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Lede: Most man-made plastic isn’t biodegradable and it’s not as easily recycled as you might think. But nature may have given us a clue about how to fix the problem.
Randy Atkins: A couple years ago, Japanese scientists found plastic-eating bacteria in a pile of discarded bottles. The bugs had evolved to produce an enzyme that breaks down the common plastic P-E-T. Gregg Beckham, an engineer at the National Renewable Energy Laboratory, is collaborating with an international team of researchers that has figured out how the enzyme works.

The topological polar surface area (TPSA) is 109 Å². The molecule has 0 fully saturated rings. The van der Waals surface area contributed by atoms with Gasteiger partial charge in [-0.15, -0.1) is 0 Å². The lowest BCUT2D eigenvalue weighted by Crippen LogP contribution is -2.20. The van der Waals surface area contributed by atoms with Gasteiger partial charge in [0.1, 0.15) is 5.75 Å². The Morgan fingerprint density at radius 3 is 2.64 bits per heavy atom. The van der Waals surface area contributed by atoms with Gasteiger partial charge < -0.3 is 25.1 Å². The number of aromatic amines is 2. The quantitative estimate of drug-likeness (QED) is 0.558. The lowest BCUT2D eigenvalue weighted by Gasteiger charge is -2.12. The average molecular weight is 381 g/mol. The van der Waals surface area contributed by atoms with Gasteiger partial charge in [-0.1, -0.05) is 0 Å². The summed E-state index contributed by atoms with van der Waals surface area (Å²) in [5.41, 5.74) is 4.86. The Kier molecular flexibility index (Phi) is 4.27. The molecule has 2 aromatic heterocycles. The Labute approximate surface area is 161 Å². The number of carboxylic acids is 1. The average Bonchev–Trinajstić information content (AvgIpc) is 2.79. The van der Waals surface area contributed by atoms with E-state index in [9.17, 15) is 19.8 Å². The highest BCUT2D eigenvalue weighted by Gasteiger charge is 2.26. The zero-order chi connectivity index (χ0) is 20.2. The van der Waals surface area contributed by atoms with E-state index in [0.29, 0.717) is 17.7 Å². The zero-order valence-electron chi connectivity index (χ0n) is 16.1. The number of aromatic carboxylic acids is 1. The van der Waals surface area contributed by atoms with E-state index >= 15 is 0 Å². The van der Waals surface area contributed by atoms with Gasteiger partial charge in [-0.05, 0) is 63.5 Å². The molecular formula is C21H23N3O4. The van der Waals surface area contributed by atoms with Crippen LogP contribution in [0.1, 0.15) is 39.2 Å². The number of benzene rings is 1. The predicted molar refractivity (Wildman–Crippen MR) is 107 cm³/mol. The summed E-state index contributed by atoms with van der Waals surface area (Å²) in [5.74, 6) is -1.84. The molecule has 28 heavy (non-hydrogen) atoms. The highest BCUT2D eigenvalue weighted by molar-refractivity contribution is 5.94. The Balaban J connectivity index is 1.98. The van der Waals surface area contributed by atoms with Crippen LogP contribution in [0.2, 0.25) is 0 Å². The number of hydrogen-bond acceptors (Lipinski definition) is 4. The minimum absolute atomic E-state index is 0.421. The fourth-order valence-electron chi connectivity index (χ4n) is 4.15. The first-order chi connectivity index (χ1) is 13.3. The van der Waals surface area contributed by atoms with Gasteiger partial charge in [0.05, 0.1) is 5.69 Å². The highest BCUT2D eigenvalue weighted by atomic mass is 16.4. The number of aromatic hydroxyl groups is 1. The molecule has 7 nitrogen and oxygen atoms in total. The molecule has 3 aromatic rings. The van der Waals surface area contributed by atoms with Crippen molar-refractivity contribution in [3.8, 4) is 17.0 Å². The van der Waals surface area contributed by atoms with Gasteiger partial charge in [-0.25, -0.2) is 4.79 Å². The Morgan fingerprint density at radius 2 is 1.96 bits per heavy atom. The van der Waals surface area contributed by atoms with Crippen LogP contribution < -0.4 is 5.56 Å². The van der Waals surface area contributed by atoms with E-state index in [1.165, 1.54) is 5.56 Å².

Gregg Beckham: There’s room to make this enzyme even better at degrading P-E-T.
Randy Atkins: Currently, Beckham says recycling processes only allow most plastic bottles to be converted into lower-grade products, for uses such as in textiles or carpets.
Gregg Beckham: Taking the enzyme further in terms of engineering it and making it better would allow us to go from a bottle, break that down into its building blocks, and go back to a bottle.
Randy Atkins: The positive environmental impacts of that could be huge. With the National Academy of Engineering, Randy Atkins, WTOP News.